interested me and a lot about drawing until my hand would respond to
what my mind dictated and my brain became a treasure house of pertinent
trivia.

Chuck Jones, page 10, Stroke of Genius, A Collection of Paintings and Musings on Life, Love and Art

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Chuck Jones: Master Series –Interview Conducted by Jeff DeGrandis

Take Your Dot for a Walk!

(Bring Pencil and Paper)

Chuck Jones, The Master Series — a lost interview — with host Jeff DeGrandis

To be released February 1, 2010

Tustin, CA–Chuck Jones Center for Creativity, the non-profit organization founded by Chuck Jones before his death in 2002, announced today the upcoming release of Chuck Jones–The Master Series the first of two DVDs culled from several hours of interviews conducted in 1990 by Emmy-nominated director Jeff DeGrandis. 

In this never-before-seen interview, animation pioneer and four-time Academy Award-winning director and creator, Chuck Jones, discusses the physics and properties of drawing with the irrepressible Jeff DeGrandis.  Selected from several hours of taped interviews with Chuck Jones, the vignettes in the DVD cover everything from the very essence of drawing to the more esotereic aspects of character development, all of which is liberally seasoned with the wit and wisdom of this artistic genius.

Chuck Jones–The Master Series is scheduled for delivery beginning February 1, 2010.  Animators, artists, and creatives as well as people interested in the arts (and art of animation) will find this interview a must-have for their reference library.  Pre-orders for a minimum donation of $19.95 are being accepted now by the Center.  For more details, contact DVD@ChuckJonesCenter.org or online at the Center's blog, Now Hare This!

You can now donate today!  If you live in the United States, click the 'Buy Now' button below.  The total charge including shipping via Priority Mail is $24.95.  Thank you for your donation!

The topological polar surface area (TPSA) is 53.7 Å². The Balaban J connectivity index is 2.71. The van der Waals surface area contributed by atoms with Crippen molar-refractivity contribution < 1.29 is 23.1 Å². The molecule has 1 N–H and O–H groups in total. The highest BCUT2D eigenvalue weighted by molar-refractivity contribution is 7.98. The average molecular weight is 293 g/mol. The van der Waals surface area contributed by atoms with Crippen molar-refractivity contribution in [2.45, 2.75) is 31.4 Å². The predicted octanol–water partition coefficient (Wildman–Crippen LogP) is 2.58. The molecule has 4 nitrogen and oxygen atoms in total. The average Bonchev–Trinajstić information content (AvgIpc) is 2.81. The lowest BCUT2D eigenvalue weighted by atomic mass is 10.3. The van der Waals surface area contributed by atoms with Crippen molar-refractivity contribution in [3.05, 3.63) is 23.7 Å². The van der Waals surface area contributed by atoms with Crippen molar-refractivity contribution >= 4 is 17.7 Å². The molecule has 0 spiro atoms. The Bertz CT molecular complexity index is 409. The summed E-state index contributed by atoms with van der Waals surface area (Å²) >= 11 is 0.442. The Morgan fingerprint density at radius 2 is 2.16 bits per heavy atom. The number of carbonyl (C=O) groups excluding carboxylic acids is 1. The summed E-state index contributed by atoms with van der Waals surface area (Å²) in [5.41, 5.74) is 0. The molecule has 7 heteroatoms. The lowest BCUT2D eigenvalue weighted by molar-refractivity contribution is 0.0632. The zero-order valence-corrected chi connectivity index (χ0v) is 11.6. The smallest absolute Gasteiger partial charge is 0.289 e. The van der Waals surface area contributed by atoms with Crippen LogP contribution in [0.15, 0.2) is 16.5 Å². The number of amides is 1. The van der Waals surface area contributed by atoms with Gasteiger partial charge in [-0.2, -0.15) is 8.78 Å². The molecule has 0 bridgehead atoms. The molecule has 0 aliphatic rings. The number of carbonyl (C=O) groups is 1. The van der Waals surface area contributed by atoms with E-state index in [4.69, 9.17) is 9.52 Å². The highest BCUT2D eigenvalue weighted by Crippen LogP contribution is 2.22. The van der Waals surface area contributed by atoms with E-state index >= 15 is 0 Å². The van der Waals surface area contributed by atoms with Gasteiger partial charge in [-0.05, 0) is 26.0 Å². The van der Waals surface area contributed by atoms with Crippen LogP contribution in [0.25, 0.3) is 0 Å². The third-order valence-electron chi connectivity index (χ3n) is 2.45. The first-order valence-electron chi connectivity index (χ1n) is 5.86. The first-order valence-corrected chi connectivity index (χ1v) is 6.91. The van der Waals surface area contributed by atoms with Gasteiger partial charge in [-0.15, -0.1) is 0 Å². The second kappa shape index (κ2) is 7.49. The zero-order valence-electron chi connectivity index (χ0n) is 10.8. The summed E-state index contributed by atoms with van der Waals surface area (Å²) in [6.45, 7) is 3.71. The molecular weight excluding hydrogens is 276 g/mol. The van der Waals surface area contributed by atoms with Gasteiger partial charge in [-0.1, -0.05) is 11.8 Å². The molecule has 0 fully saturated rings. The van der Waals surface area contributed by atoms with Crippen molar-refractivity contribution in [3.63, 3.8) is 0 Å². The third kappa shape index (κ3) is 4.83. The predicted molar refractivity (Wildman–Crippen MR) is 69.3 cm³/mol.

If you live outside of the United States (all international destinations,) click the 'Buy Now' button below.  The total charge including shipping via International Priority Mail is $33.95. Thank you for your donation!





Chuck Jones Center for Creativity is dedicated to fostering and encouraging creativity, especially in young people, using the drawings, films, and writings of legendary animation director, Chuck Jones, as inspiration.  It encourages the expression of artistic creativity and promotes an environment where that spirit can flourish.  Jones' art and ideas continue to influence contemporary artists, filmmakers, and writers through the vast resource of his work accessible through the Center for Creativity's online archive.   www.ChuckJonesCenter.org

Chuck Jones Quote of the Day: Since Childhood

"As a child I loved to draw, as do most children, and I have made at least twenty drawings every day of my life since childhood, and I intend to draw and paint for the rest of my life-if I live that long."

–Chuck Jones, page 100, Stroke of Genius, A Collection of Paintings and Musings on Life, Love and Art